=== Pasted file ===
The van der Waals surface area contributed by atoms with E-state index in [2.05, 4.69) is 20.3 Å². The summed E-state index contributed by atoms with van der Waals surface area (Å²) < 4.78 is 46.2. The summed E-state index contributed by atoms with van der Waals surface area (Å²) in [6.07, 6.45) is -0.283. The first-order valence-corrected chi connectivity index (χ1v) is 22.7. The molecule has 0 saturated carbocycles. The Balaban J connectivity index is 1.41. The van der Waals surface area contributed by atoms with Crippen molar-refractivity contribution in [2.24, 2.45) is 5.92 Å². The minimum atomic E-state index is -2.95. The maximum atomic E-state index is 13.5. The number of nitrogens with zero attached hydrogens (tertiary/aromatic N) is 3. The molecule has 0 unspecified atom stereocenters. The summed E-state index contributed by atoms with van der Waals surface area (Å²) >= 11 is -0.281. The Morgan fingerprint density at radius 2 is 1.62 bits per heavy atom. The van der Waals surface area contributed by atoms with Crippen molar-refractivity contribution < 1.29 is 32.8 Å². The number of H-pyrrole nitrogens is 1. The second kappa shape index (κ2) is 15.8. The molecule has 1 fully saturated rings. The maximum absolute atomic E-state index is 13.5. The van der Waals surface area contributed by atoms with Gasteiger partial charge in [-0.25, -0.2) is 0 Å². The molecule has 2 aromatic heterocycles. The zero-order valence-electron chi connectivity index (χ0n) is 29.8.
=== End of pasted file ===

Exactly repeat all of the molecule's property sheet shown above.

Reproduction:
The van der Waals surface area contributed by atoms with E-state index in [2.05, 4.69) is 20.3 Å². The summed E-state index contributed by atoms with van der Waals surface area (Å²) < 4.78 is 46.2. The summed E-state index contributed by atoms with van der Waals surface area (Å²) in [6.07, 6.45) is -0.283. The first-order valence-corrected chi connectivity index (χ1v) is 22.7. The molecule has 0 saturated carbocycles. The Balaban J connectivity index is 1.41. The van der Waals surface area contributed by atoms with Crippen molar-refractivity contribution in [2.24, 2.45) is 5.92 Å². The minimum atomic E-state index is -2.95. The maximum atomic E-state index is 13.5. The number of nitrogens with zero attached hydrogens (tertiary/aromatic N) is 3. The molecule has 0 unspecified atom stereocenters. The summed E-state index contributed by atoms with van der Waals surface area (Å²) >= 11 is -0.281. The Morgan fingerprint density at radius 2 is 1.62 bits per heavy atom. The van der Waals surface area contributed by atoms with Crippen molar-refractivity contribution < 1.29 is 32.8 Å². The number of H-pyrrole nitrogens is 1. The second kappa shape index (κ2) is 15.8. The molecule has 1 fully saturated rings. The maximum absolute atomic E-state index is 13.5. The van der Waals surface area contributed by atoms with Gasteiger partial charge in [-0.25, -0.2) is 0 Å². The molecule has 2 aromatic heterocycles. The zero-order valence-electron chi connectivity index (χ0n) is 29.8.